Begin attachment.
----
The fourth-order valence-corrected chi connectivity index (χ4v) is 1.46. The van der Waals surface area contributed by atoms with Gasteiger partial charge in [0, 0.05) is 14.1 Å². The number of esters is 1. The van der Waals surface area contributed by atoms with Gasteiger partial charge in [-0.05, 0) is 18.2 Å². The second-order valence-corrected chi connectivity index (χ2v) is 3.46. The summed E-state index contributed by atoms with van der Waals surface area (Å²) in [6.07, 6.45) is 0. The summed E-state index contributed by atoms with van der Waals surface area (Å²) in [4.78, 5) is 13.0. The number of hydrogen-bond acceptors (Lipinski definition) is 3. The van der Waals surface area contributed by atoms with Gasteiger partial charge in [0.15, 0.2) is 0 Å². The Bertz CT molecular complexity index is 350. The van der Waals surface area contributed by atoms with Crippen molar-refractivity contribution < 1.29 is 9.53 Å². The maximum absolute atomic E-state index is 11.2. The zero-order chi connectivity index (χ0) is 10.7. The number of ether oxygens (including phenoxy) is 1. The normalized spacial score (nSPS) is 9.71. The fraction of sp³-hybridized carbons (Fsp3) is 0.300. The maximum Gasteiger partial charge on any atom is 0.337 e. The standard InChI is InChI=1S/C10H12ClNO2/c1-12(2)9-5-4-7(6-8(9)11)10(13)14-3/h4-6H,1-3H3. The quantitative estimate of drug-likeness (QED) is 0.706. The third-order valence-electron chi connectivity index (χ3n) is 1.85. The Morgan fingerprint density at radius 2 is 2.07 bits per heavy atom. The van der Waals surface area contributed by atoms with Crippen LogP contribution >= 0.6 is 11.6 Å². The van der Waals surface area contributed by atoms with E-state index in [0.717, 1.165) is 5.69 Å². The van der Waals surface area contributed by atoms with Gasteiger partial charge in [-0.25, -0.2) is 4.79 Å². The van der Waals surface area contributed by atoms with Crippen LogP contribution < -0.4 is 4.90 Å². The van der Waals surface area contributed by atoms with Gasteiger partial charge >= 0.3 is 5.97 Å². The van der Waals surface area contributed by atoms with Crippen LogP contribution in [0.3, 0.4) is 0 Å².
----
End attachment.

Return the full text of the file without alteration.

The fourth-order valence-corrected chi connectivity index (χ4v) is 1.46. The van der Waals surface area contributed by atoms with Gasteiger partial charge in [0, 0.05) is 14.1 Å². The number of esters is 1. The van der Waals surface area contributed by atoms with Gasteiger partial charge in [-0.05, 0) is 18.2 Å². The second-order valence-corrected chi connectivity index (χ2v) is 3.46. The summed E-state index contributed by atoms with van der Waals surface area (Å²) in [6.07, 6.45) is 0. The summed E-state index contributed by atoms with van der Waals surface area (Å²) in [4.78, 5) is 13.0. The number of hydrogen-bond acceptors (Lipinski definition) is 3. The van der Waals surface area contributed by atoms with Gasteiger partial charge in [0.15, 0.2) is 0 Å². The Bertz CT molecular complexity index is 350. The van der Waals surface area contributed by atoms with Crippen molar-refractivity contribution < 1.29 is 9.53 Å². The maximum absolute atomic E-state index is 11.2. The zero-order chi connectivity index (χ0) is 10.7. The number of ether oxygens (including phenoxy) is 1. The normalized spacial score (nSPS) is 9.71. The fraction of sp³-hybridized carbons (Fsp3) is 0.300. The maximum Gasteiger partial charge on any atom is 0.337 e. The standard InChI is InChI=1S/C10H12ClNO2/c1-12(2)9-5-4-7(6-8(9)11)10(13)14-3/h4-6H,1-3H3. The quantitative estimate of drug-likeness (QED) is 0.706. The third-order valence-electron chi connectivity index (χ3n) is 1.85. The Morgan fingerprint density at radius 2 is 2.07 bits per heavy atom. The van der Waals surface area contributed by atoms with Crippen LogP contribution >= 0.6 is 11.6 Å². The van der Waals surface area contributed by atoms with E-state index in [0.717, 1.165) is 5.69 Å². The van der Waals surface area contributed by atoms with Gasteiger partial charge in [-0.25, -0.2) is 4.79 Å². The van der Waals surface area contributed by atoms with Crippen LogP contribution < -0.4 is 4.90 Å². The van der Waals surface area contributed by atoms with Gasteiger partial charge >= 0.3 is 5.97 Å². The van der Waals surface area contributed by atoms with Crippen LogP contribution in [0.3, 0.4) is 0 Å².